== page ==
it's not surprising that the rapidly urbanizing culture of China has
produced filmmakers making deep and profound work about urban
loneliness.  Urban and suburban loneliness in America has been
treated by pop sociologists like Robert D. Putnam, in his book
Bowling Alone . . . and in TV sit-coms we see models of coping strategies in shows like Friends and Sex In the City,
where sex and gossip about sex among a circle of acquaintances try to
fill up the void that's clearly felt both by the characters and by the
vast numbers of people attracted to these series.

But Chinese
filmmakers like Wong Kar-Wai and Tsai Ming-Liang are intent on looking
at the phenomenon head-on, as something existential and not susceptible
to easy or trivial consolations.  The criss-crossing lives in Wong
Kar-Wai's films, that touch each other without ever making meaningful
contact, exist in a landscape of exciting visual stimulation, which
adds to the irony.  Tsai Ming-Liang has a different strategy.

In What Time Is It There?
he holds his camera steady on urban spaces until they yield up the full
measure of their sterility — he gives us time to enter them and feel
their emptiness, and this creates a strong sense of identification with
the stranded, cut-off souls who inhabit them.  Tsai Ming-Liang
doesn't tell us much about these characters, they don't voice their
hopelessness, but we can see it in everything they do, lovingly and
devastatingly observed.

What Time Is It There? is set in motion by the briefest of encounters on a public sidewalk, between a
street vendor of cheap watches and a woman who buys a watch for her
upcoming solo visit to Paris.  Before she goes, she gives the
vendor a small cake, to thank him for selling her a special watch she
wants, his own.  This tiny, infinitesimal exchange of regard fills
up the rest of the film.  It leads nowhere in purely narrative
terms but we feel how it haunts the two people involved, sharpening
their sense of distance from other human beings.

As I say, none
of this is ever voiced.  We are allowed the time and space to
enter into the existential estrangement of the characters, and
ultimately to experience it as our own — in much the same way that
John Ford gives us the time and space to enter into the existential
estrangement of Ethan Edwards in The Searchers, something that is never explained, never put into words, but can still be deeply felt.

We are so far
in these films from the thought-balloon dialogue of modern American
films, where the characters tell us exactly what they feel, exactly why
they're doing what they're doing, and so give us a chance to categorize
and dismiss it.

John Ford's The Searchers, Wong Kar-Wai's masterpiece In the Mood For Love, and Tsai Ming-Liang's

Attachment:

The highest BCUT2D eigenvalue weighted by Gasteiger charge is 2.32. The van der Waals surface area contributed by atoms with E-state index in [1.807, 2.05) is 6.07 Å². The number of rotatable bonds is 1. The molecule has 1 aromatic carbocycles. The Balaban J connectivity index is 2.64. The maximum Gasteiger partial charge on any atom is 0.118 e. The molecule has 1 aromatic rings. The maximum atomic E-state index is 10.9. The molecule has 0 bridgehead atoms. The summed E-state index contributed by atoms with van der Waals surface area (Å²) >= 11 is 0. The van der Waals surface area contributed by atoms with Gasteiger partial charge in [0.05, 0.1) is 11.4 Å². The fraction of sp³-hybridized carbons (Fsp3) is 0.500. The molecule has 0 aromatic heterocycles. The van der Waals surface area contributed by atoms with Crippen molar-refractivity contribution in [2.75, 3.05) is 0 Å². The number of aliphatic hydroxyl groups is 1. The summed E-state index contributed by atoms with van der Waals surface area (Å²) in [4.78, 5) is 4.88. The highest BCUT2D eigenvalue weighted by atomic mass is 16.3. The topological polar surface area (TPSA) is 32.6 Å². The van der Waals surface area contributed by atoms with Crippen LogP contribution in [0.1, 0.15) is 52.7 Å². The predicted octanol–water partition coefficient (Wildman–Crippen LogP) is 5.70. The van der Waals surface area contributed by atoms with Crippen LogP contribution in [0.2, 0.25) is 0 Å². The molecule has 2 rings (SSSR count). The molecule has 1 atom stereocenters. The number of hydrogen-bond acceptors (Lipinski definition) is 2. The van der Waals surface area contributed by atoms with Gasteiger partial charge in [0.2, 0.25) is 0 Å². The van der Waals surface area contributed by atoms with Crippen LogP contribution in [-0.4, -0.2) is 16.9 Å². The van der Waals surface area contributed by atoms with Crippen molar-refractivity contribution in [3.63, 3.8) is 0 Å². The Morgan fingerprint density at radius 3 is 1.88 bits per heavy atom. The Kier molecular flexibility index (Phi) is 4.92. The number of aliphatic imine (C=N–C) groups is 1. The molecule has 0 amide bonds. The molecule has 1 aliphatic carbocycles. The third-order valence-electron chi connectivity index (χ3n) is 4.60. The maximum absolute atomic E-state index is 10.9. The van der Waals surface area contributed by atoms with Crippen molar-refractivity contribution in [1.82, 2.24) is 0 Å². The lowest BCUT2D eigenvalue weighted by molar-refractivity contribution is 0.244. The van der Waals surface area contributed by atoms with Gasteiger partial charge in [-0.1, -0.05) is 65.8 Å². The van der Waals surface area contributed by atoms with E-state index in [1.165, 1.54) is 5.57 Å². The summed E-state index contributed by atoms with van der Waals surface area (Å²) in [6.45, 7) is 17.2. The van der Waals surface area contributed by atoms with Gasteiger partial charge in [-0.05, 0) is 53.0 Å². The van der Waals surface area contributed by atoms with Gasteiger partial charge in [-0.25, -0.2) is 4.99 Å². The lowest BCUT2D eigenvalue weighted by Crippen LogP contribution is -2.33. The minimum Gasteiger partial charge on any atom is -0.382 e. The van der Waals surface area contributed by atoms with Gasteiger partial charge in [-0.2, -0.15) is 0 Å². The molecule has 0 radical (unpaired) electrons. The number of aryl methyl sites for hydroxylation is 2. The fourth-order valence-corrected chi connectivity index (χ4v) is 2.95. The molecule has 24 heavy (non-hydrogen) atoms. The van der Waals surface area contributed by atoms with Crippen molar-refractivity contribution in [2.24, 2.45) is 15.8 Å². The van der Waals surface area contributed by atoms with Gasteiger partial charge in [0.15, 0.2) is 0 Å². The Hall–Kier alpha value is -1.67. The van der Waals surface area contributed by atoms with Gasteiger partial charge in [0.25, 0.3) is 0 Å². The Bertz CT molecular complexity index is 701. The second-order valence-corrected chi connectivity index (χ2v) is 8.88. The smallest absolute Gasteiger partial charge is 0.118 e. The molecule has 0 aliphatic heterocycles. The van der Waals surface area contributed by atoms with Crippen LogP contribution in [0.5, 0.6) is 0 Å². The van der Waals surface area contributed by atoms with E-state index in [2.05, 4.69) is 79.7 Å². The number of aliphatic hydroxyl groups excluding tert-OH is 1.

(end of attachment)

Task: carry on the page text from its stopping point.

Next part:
What Time Is It There?,
a small masterpiece in its own right, all offer in their endings images
of an almost mystical redemption — but they don't offer resolutions,
or solutions.  They set off chain reactions in our hearts — they send us on journeys . . . they make us searchers.

[The frame-grab above is from a wonderful site called DVD Beaver,
which offers in-depth reviews, with lots of technical information,
international DVD releases.  Check it out and make a donation if
you can to support its valuable work.  Sadly, the DVD version of What Time Is It There? available in the U. S. is not enhanced
for 16:9 sets — it's a good transfer but this film, with it many long-held
master shots, cries out for as much screen space as possible.]

2 thoughts on “SEARCHERS

  1. I haven't seen “What Time Is It There?” but it strikes me that, among contemporary American filmmakers, Michael Mann has something to say about loneliness. What he does have to say isn't quite expressed in his characters' dialogue but in the forms and colors with which he surrounds these people. They are people living in beautifully abstract environments that are not very human (in terms of their scale, or in terms of their concern for the people they enclose, if you could put it that way). His films often express a sense of isolation that verges on ecstasy. His male characters (the women are few) are like Ethan Edwards after the return of Debbie. They are still alone, but they are not so much angry as earnestly questioning. In this version of things, the Miami of 2006 is like the Texas of 1869.

  2. Interesting thought about Mann's films — thanks! But do see “What Time Is It There?” — one of the great modern films, though truly bleak in its depiction of urban isolation.

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